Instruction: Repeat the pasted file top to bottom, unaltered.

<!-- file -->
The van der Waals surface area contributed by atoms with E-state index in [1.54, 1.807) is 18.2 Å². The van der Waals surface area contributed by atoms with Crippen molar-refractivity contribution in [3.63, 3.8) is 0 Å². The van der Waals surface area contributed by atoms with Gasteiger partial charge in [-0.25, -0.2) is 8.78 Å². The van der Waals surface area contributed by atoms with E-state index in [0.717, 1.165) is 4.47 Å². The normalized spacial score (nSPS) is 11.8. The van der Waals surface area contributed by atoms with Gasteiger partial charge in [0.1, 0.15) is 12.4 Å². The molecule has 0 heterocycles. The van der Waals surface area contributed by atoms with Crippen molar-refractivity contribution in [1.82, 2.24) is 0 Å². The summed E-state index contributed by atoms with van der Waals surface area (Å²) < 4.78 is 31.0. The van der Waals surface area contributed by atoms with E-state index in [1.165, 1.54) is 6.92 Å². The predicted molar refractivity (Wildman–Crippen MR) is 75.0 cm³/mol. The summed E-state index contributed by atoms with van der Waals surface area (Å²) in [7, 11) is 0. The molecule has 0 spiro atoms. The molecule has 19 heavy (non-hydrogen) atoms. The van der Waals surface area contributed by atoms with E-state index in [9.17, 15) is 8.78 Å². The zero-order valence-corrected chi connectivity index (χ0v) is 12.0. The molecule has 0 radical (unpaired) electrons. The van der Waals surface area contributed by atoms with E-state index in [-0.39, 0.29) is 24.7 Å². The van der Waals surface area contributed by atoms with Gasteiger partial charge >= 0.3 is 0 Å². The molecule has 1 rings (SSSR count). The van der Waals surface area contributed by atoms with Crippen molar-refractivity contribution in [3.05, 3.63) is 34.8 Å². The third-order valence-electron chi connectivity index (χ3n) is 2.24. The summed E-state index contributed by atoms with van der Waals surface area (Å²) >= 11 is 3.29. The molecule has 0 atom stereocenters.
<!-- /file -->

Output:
The van der Waals surface area contributed by atoms with E-state index in [1.54, 1.807) is 18.2 Å². The van der Waals surface area contributed by atoms with Crippen molar-refractivity contribution in [3.63, 3.8) is 0 Å². The van der Waals surface area contributed by atoms with Gasteiger partial charge in [-0.25, -0.2) is 8.78 Å². The van der Waals surface area contributed by atoms with E-state index in [0.717, 1.165) is 4.47 Å². The normalized spacial score (nSPS) is 11.8. The van der Waals surface area contributed by atoms with Gasteiger partial charge in [0.1, 0.15) is 12.4 Å². The molecule has 0 heterocycles. The van der Waals surface area contributed by atoms with Crippen molar-refractivity contribution in [1.82, 2.24) is 0 Å². The summed E-state index contributed by atoms with van der Waals surface area (Å²) < 4.78 is 31.0. The van der Waals surface area contributed by atoms with E-state index in [1.165, 1.54) is 6.92 Å². The predicted molar refractivity (Wildman–Crippen MR) is 75.0 cm³/mol. The summed E-state index contributed by atoms with van der Waals surface area (Å²) in [7, 11) is 0. The molecule has 0 spiro atoms. The molecule has 19 heavy (non-hydrogen) atoms. The van der Waals surface area contributed by atoms with E-state index in [9.17, 15) is 8.78 Å². The zero-order valence-corrected chi connectivity index (χ0v) is 12.0. The molecule has 0 radical (unpaired) electrons. The van der Waals surface area contributed by atoms with E-state index in [-0.39, 0.29) is 24.7 Å². The van der Waals surface area contributed by atoms with Gasteiger partial charge >= 0.3 is 0 Å². The molecule has 1 rings (SSSR count). The van der Waals surface area contributed by atoms with Crippen molar-refractivity contribution in [3.05, 3.63) is 34.8 Å². The third-order valence-electron chi connectivity index (χ3n) is 2.24. The summed E-state index contributed by atoms with van der Waals surface area (Å²) >= 11 is 3.29. The molecule has 0 atom stereocenters.